continue reading » ShareShareSharePrintMailGooglePinterestDiggRedditStumbleuponDeliciousBufferTumblr Teachers Federal Credit Union ($7.8B, Hauppauge, NY) isn’t masking its commitment to coronavirus safety. It’s handing them out.Distributing branded facemasks to members and employees is just part of the protocols in place as one of the Empire State’s largest member-owned financial cooperative slowly returns its working life to a new normal.New York City has been an epicenter of the COVID-19 outbreak in the United States for the past few months, and with 31 branches in and around the Big Apple, Teachers has hardly been immune to the pandemic’s impact on business continuity, members, and staff.President and CEO Brad Calhoun is marking his first year at the helm of Teachers this month, having made the move in June 2019 from First Tech FCU in Oregon. Inna Sprague, a colleague at First Tech, made the same move this past March, joining Calhoun as the cooperative’s Chief Experience Officer just as the nation was beginning to feel the effects of the coronavirus pandemic.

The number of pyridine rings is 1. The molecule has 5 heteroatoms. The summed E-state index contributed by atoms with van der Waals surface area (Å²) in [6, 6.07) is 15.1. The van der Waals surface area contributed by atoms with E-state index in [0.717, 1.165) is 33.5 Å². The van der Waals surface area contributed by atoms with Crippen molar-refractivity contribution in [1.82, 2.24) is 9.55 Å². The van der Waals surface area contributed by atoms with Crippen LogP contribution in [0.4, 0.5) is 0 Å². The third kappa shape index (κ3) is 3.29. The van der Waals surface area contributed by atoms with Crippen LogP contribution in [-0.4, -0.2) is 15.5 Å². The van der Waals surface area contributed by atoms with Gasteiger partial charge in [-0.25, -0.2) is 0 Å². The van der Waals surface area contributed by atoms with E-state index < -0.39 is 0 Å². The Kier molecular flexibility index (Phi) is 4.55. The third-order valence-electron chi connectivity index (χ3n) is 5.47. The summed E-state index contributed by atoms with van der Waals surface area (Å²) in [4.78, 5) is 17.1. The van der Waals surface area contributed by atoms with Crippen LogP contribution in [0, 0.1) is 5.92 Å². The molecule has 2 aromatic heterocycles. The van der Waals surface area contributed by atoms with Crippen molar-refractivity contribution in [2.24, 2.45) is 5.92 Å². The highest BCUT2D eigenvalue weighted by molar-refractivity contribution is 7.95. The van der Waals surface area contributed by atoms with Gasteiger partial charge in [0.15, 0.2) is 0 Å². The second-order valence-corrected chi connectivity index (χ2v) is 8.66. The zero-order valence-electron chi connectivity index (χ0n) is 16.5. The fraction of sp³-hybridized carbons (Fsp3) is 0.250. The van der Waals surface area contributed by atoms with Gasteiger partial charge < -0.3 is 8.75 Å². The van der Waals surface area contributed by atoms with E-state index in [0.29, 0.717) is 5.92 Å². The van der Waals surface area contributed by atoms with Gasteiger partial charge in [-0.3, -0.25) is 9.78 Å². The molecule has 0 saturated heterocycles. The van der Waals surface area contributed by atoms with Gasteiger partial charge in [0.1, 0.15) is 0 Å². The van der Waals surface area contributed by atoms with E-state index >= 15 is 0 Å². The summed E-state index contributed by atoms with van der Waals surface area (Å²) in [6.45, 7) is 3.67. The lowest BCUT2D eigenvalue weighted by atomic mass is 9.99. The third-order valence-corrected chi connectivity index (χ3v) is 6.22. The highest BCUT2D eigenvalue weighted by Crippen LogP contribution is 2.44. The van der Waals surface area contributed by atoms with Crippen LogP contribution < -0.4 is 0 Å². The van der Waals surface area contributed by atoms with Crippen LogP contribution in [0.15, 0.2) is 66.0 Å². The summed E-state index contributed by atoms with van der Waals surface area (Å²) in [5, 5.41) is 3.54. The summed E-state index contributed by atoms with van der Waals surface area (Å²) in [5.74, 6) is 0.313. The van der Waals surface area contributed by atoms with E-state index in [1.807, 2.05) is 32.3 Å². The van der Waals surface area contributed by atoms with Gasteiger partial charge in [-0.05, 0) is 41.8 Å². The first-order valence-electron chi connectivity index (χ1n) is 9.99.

A recent survey by Jakarta-based public opinion pollster Politik Indonesia shows that the economic impacts of the COVID-19 epidemic have caused a declining trend in public trust.Indikator executive director Burhanuddin Muhtadi said that the “significant” waning of public trust in government could be a result of the economic impacts of the health crisis, which had prompted regional administrations to enforce months of quarantine, social distancing and restrictions on economic activities.”When I conducted the regression analysis, I found that the worsening economic condition greatly impacted the public trust in democratic institutions,” Burhanuddin told The Jakarta Post on Wednesday.Regression analysis basically examines the cause-and-effect relationship between a dependent variable and a set of independent variable; it is called “regression” because the method uses historical data.The survey, conducted between May 16 and 18, involved 1,200 respondents across Indonesia regarding their level of trust in President Joko “Jokowi” Widodo, the House of Representatives (DPR), the Regional Representatives Council (DPD), the People’s Consultative Assembly (MPR), the Indonesian Military (TNI), the National Police and the Corruption Eradication Commission (KPK).Compared to Indikator’s previous survey in February, the latest survey shows a dip in public trust. However, the survey’s respondents generally trusted the government, with at least 60 percent checking “strongly trust” or “somewhat trust” in their responses.Read also: Indonesia records spike in COVID-19 cases as govt eases restrictionsThe President’s approval rating remained relatively high at 82.8 percent, dropping by 9.4 percentage points from 92.2 percent in the February survey.The May survey also showed growing dissatisfaction in the government’s COVID-19 response and democracy in general, but not Jokowi.The May survey showed that trust in the DPR declined 14.5 percentage points from 74.6 percent in February to 60.1 percent. Trust in the DPD fared a little better, declining 11.1 percentage points from 74.6 percent to 63.5 percent in May, while trust in the MPR dipped 7 percentage points from 79.1 percent to 72.1 percent.Among law and security institutions, the KPK recorded the lowest level of trust, declining 6.6 percentage points from 81.3 percent to 74.7 percent, followed by the National Police recording a decline of 6.2 percentage points from 85.6 percent to 79.4 percent.The TNI recorded the highest level of trust but saw the largest decline, dipping 9.9 percentage points from 95.4 percent to 85.5 percent.Meanwhile, 74.1 percent of respondents indicated trust in the judiciary, which was not covered in the February survey.Regarding the economic variable, 81 percent of respondents perceived the economic condition in May as “bad”, the worst response recorded since 2004. Indikator’s 2015 survey was the second worst, with 47.9 percent rating the economy as “bad”.Indonesia’s economy grew 2.97 percent in the first quarter of 2020, the lowest since 2001, as household spending and investment growth slowed in response to the outbreak.Read also: COVID-19: Jokowi urges ministry to reach out to poor families amid uneven aid distributionThe World Bank recently revised its growth projection to zero percent for Indonesia if it implemented the large-scale social restrictions (PSBB) for two months amid the severe global economic slowdown and falling commodity prices. It also projected economic shrinkage of 3.5 percent in the worst-case scenario of the PSBB lasting four months.In response to the economic impacts of the health crisis, the government has proceeded with its plan for gradually transitioning to its “new normal” phase in June. The plan involves easing the PSBB and cautiously reopening the economy with strict health protocols in certain regions, including the nation’s capital and COVID-19 epicenter of Jakarta.”The government responded with the ‘new normal’ measure because the economy would be devastated if the strict PSBB measures were to continue. On the other hand, the middle class is urging to continue [with] the PSBB because the previous attempts had [not] succeeded in mitigating the [outbreak],” said Burhanuddin.The May survey showed that 60.7 percent of respondents believed that the government should prioritize public health in its COVID-19 response, whereas 33.9 percent said the government should prioritize the economy.”We should find a solution. If the economy is hit severely, democracy will also be damaged as well. However, the government should not rush to implement the new normal by sacrificing public health,” Burhanuddin said.As of Thursday, Indonesia reported 979 new cases to bring the cumulative total to 35,295 confirmed cases, with 12,636 recovered and 2,000 deaths.Topics :